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Something Like An Autobiography Paperback – May 12, 1983

4.8 out of 5 stars 33 customer reviews

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Editorial Reviews

Language Notes

Text: English, Japanese (translation)

From the Inside Flap

Translated by Audie E. Bock.
"A first rate book and a joy to read.... It's doubtful that a complete understanding of the director's artistry can be obtained without reading this book.... Also indispensable for budding directors are the addenda, in which Kurosawa lays out his beliefs on the primacy of a good script, on scriptwriting as an essential tool for directors, on directing actors, on camera placement, and on the value of steeping oneself in literature, from great novels to detective fiction."
--"Variety
"For the lover of Kurosawa's movies...this is nothing short of must reading...a fitting companion piece to his many dynamic and absorbing screen entertainments."
--"Washington Post Book World
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Product Details

  • Paperback: 205 pages
  • Publisher: Vintage; 1st Vintage Books ed edition (May 12, 1983)
  • Language: English
  • ISBN-10: 0394714393
  • ISBN-13: 978-0394714394
  • Product Dimensions: 5.2 x 0.6 x 8 inches
  • Shipping Weight: 8.8 ounces (View shipping rates and policies)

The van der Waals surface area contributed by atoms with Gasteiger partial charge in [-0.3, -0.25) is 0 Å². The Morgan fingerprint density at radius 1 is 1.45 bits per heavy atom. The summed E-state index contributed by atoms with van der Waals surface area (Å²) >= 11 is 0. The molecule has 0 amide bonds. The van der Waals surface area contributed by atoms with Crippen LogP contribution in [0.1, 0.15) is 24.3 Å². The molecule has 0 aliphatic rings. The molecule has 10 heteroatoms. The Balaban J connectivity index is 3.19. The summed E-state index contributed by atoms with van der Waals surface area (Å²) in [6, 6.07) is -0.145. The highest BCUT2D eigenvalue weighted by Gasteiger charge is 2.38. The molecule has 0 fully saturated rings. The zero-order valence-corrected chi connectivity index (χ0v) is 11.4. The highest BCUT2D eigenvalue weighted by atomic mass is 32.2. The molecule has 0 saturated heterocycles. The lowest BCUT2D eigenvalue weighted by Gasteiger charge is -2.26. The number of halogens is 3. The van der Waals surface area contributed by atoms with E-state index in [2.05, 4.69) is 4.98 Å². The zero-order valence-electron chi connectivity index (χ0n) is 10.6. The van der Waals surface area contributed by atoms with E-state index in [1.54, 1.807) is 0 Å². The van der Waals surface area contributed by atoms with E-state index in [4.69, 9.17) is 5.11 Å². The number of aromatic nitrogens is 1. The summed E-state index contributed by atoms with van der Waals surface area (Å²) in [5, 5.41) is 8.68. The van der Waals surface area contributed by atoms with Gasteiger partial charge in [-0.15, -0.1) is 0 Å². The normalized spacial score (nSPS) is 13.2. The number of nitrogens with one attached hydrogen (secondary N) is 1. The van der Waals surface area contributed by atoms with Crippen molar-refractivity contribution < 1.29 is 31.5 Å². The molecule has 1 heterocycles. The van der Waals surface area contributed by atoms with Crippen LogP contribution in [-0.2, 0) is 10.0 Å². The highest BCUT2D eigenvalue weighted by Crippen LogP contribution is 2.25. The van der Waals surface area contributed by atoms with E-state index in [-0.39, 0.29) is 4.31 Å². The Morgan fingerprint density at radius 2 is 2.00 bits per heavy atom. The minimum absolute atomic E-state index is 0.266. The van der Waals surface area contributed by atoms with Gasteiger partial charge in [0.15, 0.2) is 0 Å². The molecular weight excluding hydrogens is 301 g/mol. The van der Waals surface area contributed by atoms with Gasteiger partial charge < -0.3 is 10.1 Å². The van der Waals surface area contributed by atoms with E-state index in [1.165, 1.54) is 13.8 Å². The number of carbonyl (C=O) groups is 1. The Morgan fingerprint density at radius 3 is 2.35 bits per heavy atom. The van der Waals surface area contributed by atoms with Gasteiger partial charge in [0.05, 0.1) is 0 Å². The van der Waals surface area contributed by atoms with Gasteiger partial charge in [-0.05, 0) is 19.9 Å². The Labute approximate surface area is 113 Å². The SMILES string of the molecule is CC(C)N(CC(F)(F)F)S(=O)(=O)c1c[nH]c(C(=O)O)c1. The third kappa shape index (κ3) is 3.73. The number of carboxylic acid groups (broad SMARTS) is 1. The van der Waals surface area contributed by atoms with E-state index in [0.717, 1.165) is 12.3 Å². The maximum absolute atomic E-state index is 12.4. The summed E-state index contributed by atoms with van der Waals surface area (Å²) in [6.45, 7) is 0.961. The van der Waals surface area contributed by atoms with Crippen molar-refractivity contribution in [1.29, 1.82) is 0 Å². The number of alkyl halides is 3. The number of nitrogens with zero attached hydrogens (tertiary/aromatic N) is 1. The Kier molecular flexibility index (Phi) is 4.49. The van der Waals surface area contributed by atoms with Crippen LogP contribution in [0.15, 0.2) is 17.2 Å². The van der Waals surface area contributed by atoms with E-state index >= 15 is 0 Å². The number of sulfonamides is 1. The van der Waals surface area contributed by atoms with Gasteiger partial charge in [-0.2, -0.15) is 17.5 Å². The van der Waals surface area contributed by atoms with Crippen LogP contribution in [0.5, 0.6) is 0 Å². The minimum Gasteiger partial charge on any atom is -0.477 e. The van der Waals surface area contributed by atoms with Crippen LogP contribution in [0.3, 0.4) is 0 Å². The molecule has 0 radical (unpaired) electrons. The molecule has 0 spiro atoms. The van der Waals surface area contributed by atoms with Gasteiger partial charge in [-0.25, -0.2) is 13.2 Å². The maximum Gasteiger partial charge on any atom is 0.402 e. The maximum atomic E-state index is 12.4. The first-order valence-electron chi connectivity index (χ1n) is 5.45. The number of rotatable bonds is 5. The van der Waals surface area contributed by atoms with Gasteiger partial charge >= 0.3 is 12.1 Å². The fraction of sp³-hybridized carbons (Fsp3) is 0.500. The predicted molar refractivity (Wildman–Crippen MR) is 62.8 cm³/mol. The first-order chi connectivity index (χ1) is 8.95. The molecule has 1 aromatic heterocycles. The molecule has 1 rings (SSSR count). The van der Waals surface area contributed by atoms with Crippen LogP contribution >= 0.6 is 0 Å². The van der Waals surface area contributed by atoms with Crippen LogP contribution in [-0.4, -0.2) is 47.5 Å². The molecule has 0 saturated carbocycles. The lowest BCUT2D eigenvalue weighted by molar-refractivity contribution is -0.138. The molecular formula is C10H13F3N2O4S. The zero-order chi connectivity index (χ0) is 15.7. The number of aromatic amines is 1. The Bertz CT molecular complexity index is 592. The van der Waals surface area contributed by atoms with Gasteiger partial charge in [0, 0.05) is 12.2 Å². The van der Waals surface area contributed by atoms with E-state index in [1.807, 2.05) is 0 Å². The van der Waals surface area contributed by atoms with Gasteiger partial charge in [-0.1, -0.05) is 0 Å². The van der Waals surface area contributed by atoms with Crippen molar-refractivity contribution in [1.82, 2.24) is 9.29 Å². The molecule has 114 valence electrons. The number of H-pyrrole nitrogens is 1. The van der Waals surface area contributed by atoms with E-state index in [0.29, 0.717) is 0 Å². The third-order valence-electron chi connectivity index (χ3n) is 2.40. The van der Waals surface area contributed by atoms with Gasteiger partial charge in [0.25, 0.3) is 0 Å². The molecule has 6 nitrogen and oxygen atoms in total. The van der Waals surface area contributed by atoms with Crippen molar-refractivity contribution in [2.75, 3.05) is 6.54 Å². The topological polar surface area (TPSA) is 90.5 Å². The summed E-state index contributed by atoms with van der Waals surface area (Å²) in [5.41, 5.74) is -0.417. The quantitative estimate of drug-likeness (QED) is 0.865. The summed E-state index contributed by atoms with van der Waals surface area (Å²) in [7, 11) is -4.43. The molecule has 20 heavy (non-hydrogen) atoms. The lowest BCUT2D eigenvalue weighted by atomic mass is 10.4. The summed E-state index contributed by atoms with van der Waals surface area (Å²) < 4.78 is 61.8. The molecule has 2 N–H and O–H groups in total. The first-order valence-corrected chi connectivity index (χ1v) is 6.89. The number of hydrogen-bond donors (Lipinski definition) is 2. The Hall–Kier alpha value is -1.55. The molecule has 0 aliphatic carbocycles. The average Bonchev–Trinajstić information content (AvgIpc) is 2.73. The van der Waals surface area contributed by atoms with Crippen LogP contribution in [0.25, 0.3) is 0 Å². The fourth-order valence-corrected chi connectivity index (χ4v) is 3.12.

• Average Customer Review: 4.8 out of 5 stars  See all reviews (33 customer reviews)
  • Amazon Best Sellers Rank: #110,985 in Books (See Top 100 in Books)

Customer Reviews

Top Customer Reviews

By EA Solinas HALL OF FAMETOP 500 REVIEWERVINE VOICE on August 21, 2004
Format: Paperback
Akira Kurosawa is now considered one of the founding fathers of cinema, but you wouldn't know it from "Something Like An Autobiography." In this book, Kurosawa is surprisingly humble and humorous when describing his life, and keeps it interesting rather than lapsing into the mechanics of filmmaking.

Born to an old samurai family, Kurosawa was a bit of an ugly duckling -- he wasn't very bright or athletic, but he had a definite drive to learn and a distinct artistic sense. He ran into a few dead ends (like his flirtation with socialism) and didn't get into the Japanese army during WW2 (something he was quite grateful for). But then Kurosawa fell headlong into scriptwriting and directing -- something that would make him famous around the world.

Usually when people talk about Kurosawa, they mention "Star Wars." And yes, Kurosawa's "Hidden Fortress" was a shaping influence on George Lucas. But Kurosawa gave the world plenty of other movie flourishes: the "wipe" effect between scenes, slow motion, pointing a camera at the sun, and many other things.